Maritime Heritage

Whaling and Whaling Shipwrecks in
Papahānaumokuākea Marine National Monument

The whaling industry transformed the Hawaiian Islands in the early 19th century. Vessels stopped in Honolulu ports for provisions and to recruit new whalers. At one time, Native Hawaiians comprised nearly one-fifth of the sailors in the Pacific-based American whaling fleet.

Sailors began to travel thousands of miles and for years at a time in search of new whaling grounds across the globe as whales became scarce from decades of overfishing. When the Japan whaling grounds were discovered around 1820, ships began sailing through the low-lying atolls of the Northwestern Hawaiian Islands in search of "liquid gold" (whale oil) just beyond Kure Atoll.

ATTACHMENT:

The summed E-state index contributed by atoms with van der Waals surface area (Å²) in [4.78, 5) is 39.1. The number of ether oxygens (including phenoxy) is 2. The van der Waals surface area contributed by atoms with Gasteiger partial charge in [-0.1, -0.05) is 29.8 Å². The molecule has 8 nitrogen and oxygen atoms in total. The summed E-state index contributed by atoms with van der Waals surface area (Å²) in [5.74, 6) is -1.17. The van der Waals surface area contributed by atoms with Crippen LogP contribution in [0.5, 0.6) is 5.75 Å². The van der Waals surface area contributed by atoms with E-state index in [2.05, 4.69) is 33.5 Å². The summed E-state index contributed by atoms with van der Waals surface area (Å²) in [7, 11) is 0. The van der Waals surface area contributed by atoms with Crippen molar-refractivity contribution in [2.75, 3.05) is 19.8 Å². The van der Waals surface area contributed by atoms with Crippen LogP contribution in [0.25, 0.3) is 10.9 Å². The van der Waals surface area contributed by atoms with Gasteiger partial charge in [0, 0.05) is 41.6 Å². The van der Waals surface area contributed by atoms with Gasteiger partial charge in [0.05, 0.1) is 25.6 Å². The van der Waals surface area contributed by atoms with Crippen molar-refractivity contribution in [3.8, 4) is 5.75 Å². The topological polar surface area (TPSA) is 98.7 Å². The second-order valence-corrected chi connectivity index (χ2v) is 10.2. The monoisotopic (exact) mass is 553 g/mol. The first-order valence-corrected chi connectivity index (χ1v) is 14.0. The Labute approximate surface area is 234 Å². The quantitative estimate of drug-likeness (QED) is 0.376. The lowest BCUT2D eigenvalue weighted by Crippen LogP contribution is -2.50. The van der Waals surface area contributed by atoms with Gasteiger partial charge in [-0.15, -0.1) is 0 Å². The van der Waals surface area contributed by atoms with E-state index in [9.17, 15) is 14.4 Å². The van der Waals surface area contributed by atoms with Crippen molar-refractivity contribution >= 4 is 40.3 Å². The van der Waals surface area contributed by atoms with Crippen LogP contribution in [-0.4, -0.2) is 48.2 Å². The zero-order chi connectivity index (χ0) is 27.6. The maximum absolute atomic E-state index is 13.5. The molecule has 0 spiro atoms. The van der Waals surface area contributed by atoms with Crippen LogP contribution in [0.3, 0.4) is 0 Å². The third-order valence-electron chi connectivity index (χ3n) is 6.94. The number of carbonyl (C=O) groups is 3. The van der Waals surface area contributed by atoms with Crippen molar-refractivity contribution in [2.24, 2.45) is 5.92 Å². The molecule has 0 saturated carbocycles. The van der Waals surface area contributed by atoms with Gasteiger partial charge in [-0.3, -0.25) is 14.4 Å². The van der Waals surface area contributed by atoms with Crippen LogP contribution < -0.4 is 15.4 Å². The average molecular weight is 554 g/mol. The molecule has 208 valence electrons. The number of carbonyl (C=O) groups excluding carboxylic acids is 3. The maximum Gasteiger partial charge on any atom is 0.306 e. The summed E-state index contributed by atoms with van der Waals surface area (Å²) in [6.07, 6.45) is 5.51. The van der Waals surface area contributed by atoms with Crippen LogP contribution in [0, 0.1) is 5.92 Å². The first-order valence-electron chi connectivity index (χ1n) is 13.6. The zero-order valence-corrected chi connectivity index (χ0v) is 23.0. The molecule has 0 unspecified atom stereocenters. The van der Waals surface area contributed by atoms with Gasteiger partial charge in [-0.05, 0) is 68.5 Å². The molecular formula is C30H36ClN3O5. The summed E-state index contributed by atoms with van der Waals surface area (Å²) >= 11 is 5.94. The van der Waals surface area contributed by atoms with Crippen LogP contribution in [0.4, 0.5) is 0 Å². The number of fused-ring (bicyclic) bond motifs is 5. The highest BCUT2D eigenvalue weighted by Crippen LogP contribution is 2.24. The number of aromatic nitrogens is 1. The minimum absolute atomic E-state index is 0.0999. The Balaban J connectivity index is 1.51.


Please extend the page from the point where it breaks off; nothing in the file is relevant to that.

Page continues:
At least ten whaling vessels were reported lost in the Northwestern Hawaiian Islands, including the Parker, Gledstanes, the Two Brothers, and the Pearl and the Hermes. To date, five of these whaling ships have been located and investigated by NOAA maritime archaeologists.

Whaling Map

Click Here to view high resolution images from the Two Brothers shipwreck site.